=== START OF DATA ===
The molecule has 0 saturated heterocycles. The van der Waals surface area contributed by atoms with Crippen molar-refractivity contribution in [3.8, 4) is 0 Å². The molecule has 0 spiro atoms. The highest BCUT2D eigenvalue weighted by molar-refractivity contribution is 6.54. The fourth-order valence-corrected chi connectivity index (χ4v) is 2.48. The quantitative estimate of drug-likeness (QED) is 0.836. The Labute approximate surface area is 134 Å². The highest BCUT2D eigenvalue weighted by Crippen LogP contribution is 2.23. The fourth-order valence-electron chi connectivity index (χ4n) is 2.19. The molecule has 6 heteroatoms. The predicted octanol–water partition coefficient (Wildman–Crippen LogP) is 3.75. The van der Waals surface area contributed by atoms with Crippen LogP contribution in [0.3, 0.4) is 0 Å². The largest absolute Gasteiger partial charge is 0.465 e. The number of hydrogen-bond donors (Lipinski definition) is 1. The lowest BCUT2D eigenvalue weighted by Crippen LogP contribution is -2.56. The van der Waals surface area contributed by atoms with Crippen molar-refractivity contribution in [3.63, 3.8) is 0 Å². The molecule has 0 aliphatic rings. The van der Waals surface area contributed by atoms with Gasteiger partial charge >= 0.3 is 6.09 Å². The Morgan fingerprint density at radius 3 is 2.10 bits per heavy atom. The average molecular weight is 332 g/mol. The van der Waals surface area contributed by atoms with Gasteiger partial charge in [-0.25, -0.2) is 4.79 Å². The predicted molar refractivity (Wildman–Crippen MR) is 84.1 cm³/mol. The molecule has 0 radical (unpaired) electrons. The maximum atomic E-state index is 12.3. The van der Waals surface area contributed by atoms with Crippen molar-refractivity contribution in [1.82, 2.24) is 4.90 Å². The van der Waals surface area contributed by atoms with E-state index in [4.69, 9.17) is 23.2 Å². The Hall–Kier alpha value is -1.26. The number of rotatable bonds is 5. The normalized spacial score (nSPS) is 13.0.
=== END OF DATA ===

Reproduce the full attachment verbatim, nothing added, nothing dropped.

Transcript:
The molecule has 0 saturated heterocycles. The van der Waals surface area contributed by atoms with Crippen molar-refractivity contribution in [3.8, 4) is 0 Å². The molecule has 0 spiro atoms. The highest BCUT2D eigenvalue weighted by molar-refractivity contribution is 6.54. The fourth-order valence-corrected chi connectivity index (χ4v) is 2.48. The quantitative estimate of drug-likeness (QED) is 0.836. The Labute approximate surface area is 134 Å². The highest BCUT2D eigenvalue weighted by Crippen LogP contribution is 2.23. The fourth-order valence-electron chi connectivity index (χ4n) is 2.19. The molecule has 6 heteroatoms. The predicted octanol–water partition coefficient (Wildman–Crippen LogP) is 3.75. The van der Waals surface area contributed by atoms with Crippen LogP contribution in [0.3, 0.4) is 0 Å². The largest absolute Gasteiger partial charge is 0.465 e. The number of hydrogen-bond donors (Lipinski definition) is 1. The lowest BCUT2D eigenvalue weighted by Crippen LogP contribution is -2.56. The van der Waals surface area contributed by atoms with Crippen molar-refractivity contribution in [3.63, 3.8) is 0 Å². The molecule has 0 aliphatic rings. The van der Waals surface area contributed by atoms with Gasteiger partial charge >= 0.3 is 6.09 Å². The Morgan fingerprint density at radius 3 is 2.10 bits per heavy atom. The average molecular weight is 332 g/mol. The van der Waals surface area contributed by atoms with Gasteiger partial charge in [-0.25, -0.2) is 4.79 Å². The predicted molar refractivity (Wildman–Crippen MR) is 84.1 cm³/mol. The molecule has 0 radical (unpaired) electrons. The maximum atomic E-state index is 12.3. The van der Waals surface area contributed by atoms with Crippen molar-refractivity contribution in [1.82, 2.24) is 4.90 Å². The van der Waals surface area contributed by atoms with E-state index in [4.69, 9.17) is 23.2 Å². The Hall–Kier alpha value is -1.26. The number of rotatable bonds is 5. The normalized spacial score (nSPS) is 13.0.